It means "writings." I write things.

5:31 PM

I'm done

Posted by Brad Polley |

This is the last post on this blog.  I don't feel like blogging anymore.  Thanks to everyone who's read and commented. 

9:48 AM

Another great website

Posted by Brad Polley |

It's called Awkward Family Photos and it's amazing.  Here's the best picture I have ever seen.  It really screams, "My wife is pregnant and if you dispute my manhood, I'll shoot you in the face." I can't even fathom the thought process behind this photo.


7:44 AM

Salmonella and Jesus

Posted by Brad Polley |

I was flipping through my 15 channels this morning and idiotically stopped on a religious channel. Watching religious channels reminds me of walking through an amusement park, and you come across someone's pile of puke laying on the asphalt; it's sickening to look at, but, for some reason, you can't look away.  

This particular joke of a preacher was talking about the end times, because, hey, scaring the crap out of people really brings in the money.  He was going through a litany of things that are happening in the world and he spent a great deal of time talking about all of the salmonella cases in stuff like lettuce and peanut butter.  The best part of all this?  He was using these salmonella cases as proof that Jesus' return must be imminent.  He actually said, "Why is all this happening? Because it's biblical prophecy."  

That is some stunning biblical exegesis.  I was grateful for a good laugh this morning. 

5:51 PM

Oops...that backfired

Posted by Brad Polley |

Conservative radio host Erich Mancow got waterboarded today on his radio show.  He did it to definitively prove that it wasn't torture.  Well, here's the video of it.  

In case you don't feel like watching it, here's what happened.  He lasted about three seconds before giving up and then declared it "absolutely torture."  Keep in mind, this was in a controlled environment, and he had the option to give up whenever he felt like it, and his conclusion was still that it was torture.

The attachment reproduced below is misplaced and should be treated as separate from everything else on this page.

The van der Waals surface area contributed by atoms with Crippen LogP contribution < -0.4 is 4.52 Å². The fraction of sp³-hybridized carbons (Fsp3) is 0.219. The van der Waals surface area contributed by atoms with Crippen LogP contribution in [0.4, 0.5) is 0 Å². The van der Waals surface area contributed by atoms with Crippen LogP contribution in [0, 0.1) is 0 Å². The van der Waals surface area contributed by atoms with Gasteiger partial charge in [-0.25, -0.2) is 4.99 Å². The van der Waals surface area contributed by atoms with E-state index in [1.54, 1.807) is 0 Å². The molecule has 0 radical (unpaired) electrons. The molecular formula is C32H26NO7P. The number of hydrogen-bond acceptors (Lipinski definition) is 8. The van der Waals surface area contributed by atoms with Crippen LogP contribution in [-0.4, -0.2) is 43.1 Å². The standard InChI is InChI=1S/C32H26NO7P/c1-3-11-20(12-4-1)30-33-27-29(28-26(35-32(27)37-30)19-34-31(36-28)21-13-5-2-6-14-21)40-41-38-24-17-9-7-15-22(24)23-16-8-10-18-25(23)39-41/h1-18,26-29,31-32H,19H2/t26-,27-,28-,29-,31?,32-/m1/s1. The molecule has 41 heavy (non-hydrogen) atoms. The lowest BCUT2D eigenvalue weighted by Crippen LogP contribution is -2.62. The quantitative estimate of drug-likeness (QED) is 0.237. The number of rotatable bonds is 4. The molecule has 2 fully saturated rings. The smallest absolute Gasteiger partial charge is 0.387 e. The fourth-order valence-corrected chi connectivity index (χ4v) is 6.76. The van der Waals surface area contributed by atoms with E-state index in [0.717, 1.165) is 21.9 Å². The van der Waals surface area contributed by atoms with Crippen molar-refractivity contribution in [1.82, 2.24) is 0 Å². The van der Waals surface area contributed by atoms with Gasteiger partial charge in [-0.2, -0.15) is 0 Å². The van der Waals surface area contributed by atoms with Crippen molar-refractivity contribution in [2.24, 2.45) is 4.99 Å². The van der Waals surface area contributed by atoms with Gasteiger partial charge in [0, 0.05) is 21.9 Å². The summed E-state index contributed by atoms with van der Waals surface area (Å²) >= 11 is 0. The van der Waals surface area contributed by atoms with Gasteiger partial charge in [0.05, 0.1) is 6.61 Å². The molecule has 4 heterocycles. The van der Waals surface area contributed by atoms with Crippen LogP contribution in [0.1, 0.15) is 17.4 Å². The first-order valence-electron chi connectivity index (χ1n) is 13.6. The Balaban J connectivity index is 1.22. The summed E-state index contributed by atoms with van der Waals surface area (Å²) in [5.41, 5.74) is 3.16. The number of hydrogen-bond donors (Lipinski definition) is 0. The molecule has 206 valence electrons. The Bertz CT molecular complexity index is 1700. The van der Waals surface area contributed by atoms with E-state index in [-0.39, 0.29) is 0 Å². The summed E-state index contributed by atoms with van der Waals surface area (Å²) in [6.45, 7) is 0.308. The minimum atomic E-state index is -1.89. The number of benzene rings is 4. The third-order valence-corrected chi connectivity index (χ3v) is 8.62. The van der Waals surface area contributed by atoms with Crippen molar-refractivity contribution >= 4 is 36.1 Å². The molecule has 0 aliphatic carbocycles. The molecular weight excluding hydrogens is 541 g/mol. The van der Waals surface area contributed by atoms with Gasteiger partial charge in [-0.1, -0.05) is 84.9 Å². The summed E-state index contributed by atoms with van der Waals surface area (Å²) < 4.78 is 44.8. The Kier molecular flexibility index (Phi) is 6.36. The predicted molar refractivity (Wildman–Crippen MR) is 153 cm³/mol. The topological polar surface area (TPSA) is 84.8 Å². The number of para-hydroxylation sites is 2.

I don't understand the argument that protecting our country from terrorists is an either/or proposition where we either torture in order to keep us safe, or the terrorists show up by the thousands with nukes strapped to them.  I might be "liberal," but I still love this country, and I refuse to let the country I live in sell out its ethics and morals in the name of security.  I can't, as a follower of Jesus, condone stuff like waterboarding.   

7:59 AM

Amazing picture

Posted by Brad Polley |

I've always been vaguely interested in astronomy.  When I saw this picture this morning, it totally blew me away.  If you aren't sure what it is, it's the sun with the Space Shuttle Atlantis and the Hubble Space Telescope silhouetted in it.  Amazing.  


11:15 AM

My favorite 3-letter word

Posted by Brad Polley |

Die.  Just kidding, that would be morbid.  Although die is a good word.  Maybe I'll write about that sometime too.  At least once a day (or never) someone asks me, "Brad, what is your favorite 3-letter word?"  My response?  Why.  

It's a word that is short on letters, and long on implication.  By adding a simple question mark to the end of this word, we stumble on, what may be, the key to following Jesus.  Seven years ago, I graduated from Bible College (read: fake college) and entered into the full time ministry.  This 3-letter word always seemed off limits to me, because, after all, the pastor or professor knew more than I did and I just assumed that everything they said was true.  Shortly after entering the ministry, I started using this 3-letter word, and my life hasn't been the same since.